Serving the region; Public transportation is a phone call away thanks to MIDAS

-Messenger file photo
Shelly Mahan, a veteran with MIDAS transit, was appointed transit director last fall. She’s responsible for managing 46 transit buses, drivers and service in the six-county MIDAS region.

You probably associate the words public transit with family or friends in Chicago, Denver, or Minneapolis, who take a train or bus to work. Some of these people get by with one car, or avoid buying a second car, by relying on public transportation.

You may be surprised, though, to learn most of America’s 1.6 million households without access to a car are in rural counties, not cities.

How do these people get around?

Recently, Shelly Mahan, transit director for MIDAS since fall 2021, invited me to her Fort Dodge office to find out.

MIDAS was founded in 1972 as a State of Iowa Council of Governments organization of six north central Iowa counties: Calhoun, Hamilton, Humboldt, Pocahontas, Webster and Wright.

These inter-governmental agencies provide services counties aren’t staffed or funded to manage on their own, including planning, community development, housing and public transportation. An 18-member board, with three representatives from each county, sets policy for the agency at monthly meetings, which are open to the public.

Today, 46 small, red-and-white buses provide transit service in the six-county region.

A single mechanic maintains the fleet at a shop in downtown Fort Dodge.

A typical MIDAS bus seats 28 passengers, and has a built-in lift to allow the infirm or handicapped to travel without leaving their wheelchairs. All buses are equipped with cameras; some facing forward, some to either side, and some focused on the bus interior. The cameras run whenever the bus is moving, and, explains Mahan, “are for the safety of both the public and drivers.” Recordings are only accessed in case of accident, complaint of driver misconduct, attacks on drivers, or other, similar incidents.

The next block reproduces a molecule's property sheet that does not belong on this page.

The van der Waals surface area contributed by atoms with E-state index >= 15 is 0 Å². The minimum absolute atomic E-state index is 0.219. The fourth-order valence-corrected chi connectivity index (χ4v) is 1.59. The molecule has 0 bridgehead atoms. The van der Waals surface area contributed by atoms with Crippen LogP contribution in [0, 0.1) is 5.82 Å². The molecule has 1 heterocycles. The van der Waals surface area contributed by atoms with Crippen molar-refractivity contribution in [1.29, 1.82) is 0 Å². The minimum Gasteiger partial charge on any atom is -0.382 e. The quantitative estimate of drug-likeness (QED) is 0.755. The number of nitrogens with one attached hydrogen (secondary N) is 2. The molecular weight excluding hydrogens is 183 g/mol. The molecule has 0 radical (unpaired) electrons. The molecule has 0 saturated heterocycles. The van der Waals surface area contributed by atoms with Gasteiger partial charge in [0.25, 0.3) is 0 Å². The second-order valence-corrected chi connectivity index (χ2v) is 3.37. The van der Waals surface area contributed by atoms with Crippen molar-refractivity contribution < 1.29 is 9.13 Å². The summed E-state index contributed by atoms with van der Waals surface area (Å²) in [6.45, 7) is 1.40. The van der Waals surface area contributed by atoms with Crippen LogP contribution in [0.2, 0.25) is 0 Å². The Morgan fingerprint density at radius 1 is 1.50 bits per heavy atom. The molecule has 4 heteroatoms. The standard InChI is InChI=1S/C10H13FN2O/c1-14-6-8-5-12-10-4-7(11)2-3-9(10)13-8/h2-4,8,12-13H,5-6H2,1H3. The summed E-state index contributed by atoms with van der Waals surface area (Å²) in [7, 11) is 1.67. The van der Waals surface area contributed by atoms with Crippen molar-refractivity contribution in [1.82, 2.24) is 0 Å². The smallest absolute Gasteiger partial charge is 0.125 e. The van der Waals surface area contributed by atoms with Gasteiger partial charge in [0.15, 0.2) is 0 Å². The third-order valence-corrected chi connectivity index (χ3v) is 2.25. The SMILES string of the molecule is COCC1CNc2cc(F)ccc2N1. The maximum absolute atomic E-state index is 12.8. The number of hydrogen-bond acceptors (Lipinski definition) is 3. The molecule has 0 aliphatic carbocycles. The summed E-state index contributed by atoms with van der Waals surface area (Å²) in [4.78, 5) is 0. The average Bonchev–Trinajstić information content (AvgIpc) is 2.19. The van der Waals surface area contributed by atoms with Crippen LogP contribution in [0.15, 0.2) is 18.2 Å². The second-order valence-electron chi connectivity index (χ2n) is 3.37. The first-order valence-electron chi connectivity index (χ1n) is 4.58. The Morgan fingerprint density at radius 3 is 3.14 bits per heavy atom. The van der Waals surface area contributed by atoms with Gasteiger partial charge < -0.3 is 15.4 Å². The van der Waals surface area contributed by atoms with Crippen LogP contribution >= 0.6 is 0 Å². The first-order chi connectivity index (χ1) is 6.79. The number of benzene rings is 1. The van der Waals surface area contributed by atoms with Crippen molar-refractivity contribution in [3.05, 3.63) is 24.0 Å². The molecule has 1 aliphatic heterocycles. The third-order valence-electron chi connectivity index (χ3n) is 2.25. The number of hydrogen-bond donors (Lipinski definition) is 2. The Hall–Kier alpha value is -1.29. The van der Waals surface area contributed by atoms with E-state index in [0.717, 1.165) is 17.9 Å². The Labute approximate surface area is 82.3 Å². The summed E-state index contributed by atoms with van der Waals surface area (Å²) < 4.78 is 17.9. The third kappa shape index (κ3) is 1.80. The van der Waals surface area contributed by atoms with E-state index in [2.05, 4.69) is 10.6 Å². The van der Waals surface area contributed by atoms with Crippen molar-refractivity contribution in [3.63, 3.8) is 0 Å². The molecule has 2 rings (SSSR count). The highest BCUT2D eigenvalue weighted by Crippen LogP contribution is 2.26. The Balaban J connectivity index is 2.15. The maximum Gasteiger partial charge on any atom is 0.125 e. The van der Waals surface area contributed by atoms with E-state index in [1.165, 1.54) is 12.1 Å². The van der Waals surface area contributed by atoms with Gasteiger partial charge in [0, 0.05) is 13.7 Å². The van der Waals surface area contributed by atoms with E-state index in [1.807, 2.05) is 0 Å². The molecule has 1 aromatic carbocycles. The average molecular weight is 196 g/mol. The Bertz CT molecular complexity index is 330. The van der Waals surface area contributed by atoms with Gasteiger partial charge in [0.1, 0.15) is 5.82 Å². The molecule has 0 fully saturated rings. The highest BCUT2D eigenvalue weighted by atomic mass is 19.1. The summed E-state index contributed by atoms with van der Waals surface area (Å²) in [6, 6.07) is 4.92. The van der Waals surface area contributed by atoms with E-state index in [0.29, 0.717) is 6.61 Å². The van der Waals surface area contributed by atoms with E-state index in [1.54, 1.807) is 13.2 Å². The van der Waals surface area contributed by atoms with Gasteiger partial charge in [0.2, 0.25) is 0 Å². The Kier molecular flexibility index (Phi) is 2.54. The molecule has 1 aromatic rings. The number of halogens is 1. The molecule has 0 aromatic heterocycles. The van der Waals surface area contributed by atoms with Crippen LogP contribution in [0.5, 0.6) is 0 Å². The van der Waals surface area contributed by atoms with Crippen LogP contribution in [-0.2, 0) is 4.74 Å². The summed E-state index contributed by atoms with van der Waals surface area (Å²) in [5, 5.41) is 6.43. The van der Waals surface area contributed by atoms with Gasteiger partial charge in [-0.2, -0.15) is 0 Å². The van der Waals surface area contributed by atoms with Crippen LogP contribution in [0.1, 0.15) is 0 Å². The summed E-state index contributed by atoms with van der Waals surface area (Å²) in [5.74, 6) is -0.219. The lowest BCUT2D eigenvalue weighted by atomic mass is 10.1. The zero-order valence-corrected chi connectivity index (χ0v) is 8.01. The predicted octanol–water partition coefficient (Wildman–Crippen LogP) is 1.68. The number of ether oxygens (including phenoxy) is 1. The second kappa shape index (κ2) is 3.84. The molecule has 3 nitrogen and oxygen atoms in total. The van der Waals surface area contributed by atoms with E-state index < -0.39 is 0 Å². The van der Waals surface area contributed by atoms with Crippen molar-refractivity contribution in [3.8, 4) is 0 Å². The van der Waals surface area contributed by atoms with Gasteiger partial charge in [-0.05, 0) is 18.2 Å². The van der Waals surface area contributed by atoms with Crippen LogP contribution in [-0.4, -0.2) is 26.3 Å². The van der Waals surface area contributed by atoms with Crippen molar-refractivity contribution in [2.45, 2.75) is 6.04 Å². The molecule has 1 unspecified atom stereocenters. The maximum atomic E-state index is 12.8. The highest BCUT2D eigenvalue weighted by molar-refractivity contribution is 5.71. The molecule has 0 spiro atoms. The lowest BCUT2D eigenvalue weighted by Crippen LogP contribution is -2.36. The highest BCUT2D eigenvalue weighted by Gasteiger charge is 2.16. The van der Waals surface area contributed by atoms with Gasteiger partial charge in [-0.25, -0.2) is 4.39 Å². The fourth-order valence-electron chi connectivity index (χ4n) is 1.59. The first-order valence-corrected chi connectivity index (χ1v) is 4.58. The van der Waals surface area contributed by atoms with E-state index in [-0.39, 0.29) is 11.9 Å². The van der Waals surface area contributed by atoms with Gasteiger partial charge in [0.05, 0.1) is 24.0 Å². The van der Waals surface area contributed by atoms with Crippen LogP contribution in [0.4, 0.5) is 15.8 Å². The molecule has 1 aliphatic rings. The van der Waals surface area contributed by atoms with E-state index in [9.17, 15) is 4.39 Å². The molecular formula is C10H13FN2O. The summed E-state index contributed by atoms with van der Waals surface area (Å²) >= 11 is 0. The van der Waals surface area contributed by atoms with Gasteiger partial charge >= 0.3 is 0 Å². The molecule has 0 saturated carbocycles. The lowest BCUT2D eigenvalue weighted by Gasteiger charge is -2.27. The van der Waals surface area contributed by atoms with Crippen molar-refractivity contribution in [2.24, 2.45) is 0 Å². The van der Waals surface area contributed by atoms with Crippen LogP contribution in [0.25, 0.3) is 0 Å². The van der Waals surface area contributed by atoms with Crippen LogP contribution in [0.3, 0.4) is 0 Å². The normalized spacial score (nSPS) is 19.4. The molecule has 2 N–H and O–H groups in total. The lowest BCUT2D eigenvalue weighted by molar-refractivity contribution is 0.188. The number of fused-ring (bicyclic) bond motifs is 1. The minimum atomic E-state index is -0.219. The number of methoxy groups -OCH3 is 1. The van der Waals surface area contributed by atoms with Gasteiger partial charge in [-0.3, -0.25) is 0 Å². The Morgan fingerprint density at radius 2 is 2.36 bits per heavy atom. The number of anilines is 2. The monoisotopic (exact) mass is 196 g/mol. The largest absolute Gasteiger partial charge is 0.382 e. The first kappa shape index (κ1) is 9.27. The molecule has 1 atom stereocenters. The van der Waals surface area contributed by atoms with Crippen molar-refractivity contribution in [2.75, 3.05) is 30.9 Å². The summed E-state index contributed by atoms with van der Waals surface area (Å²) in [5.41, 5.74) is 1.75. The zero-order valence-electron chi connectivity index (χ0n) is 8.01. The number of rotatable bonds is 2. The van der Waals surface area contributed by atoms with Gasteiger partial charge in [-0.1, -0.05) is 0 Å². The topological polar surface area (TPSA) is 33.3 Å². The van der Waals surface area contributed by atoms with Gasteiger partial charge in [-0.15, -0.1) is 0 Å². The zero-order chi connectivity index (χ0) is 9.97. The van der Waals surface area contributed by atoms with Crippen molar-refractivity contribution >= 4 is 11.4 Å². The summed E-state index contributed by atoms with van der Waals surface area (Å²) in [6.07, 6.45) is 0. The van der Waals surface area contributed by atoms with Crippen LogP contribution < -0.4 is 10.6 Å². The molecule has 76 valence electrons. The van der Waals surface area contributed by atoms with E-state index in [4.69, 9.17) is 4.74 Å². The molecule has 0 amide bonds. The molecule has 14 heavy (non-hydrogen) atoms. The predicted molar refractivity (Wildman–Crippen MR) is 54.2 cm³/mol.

Buses are based in MIDAS garages in Fort Dodge, Clarion, Humboldt and Webster City, positioning them close to the work they do each day.

Mahan says demand for transportation in each county and town is different, and may vary daily, seasonally, or by time of the month.

The most common need is transportation to work, school, grocery or other shopping, medical appointments, or for social reasons. Most customers are elderly, may no longer drive, don’t own a car, or have a handicap.

Despite a reputation as “transport of last resort,” however, Mahan stresses, “our service is open to anyone, any time.”

Most buses operate in what MIDAS calls “demand-responsive” service. To the public, it’s simply “dial-a-ride.” Most people book in advance, calling MIDAS, and telling the operator where they live or wish to be picked up, where they’re going, and when they need to be there, and return.

MIDAS takes it from there, with dispatchers who work from 6 a.m. to 5 p.m. Monday through Friday arranging details of each service.

Adults pay $2.50 per trip with advance reservations for this typically door-to-door service. Seniors, those 60 or older and who’ve completed an application through Elderbridge Agency On Aging, may obtain an ID card entitling them to a reduced fare of $2 per trip.

Where necessary, MIDAS runs other services to meet local needs.

One example is the use of dial-a-ride service by students going to schools in Webster City. This service is used by 25 students every school day, and is well-suited to students who may, for a variety of reasons, be unable to use regular school bus service.

Another MIDAS bus runs from Fort Dodge to the Prestage Foods of Iowa, the meat processing plant near Eagle Grove, helping workers who otherwise couldn’t get to work, and helping the company hire badly needed workers.

Another such route takes inmates of the North Central Iowa Correctional Facility in Fort Dodge to employment in Humboldt.

Several other employers in the six-county region want to start such service as employees struggle with the high costs of owning and operating a car, but Mahan noted “we just don’t have the drivers at this time.”

Funding for MIDAS transit is provided by the United States government through the Federal Transit Administration’s section 5311 non-urban transit program. These funds provide capital to build garages, terminals and new buses, and operating funds to cover driver’s wages and maintenance expenses, and can only be used by cities or regions of 50,000 people or less. Section 5311 funds have been available each year since 1979, and today support demand-responsive transit, similar to that run by MIDAS, in all of Iowa’s 99 counties.

If you wish to try MIDAS transit service, phone 515-573-8145 for more information, or to make a reservation for dial-a-ride service to your door.

If you’re 60 or older, and wish to get a senior ID card qualifying you for reduced fares on MIDAS transit, phone Elderbridge Agency On Aging at 515-955-5244.


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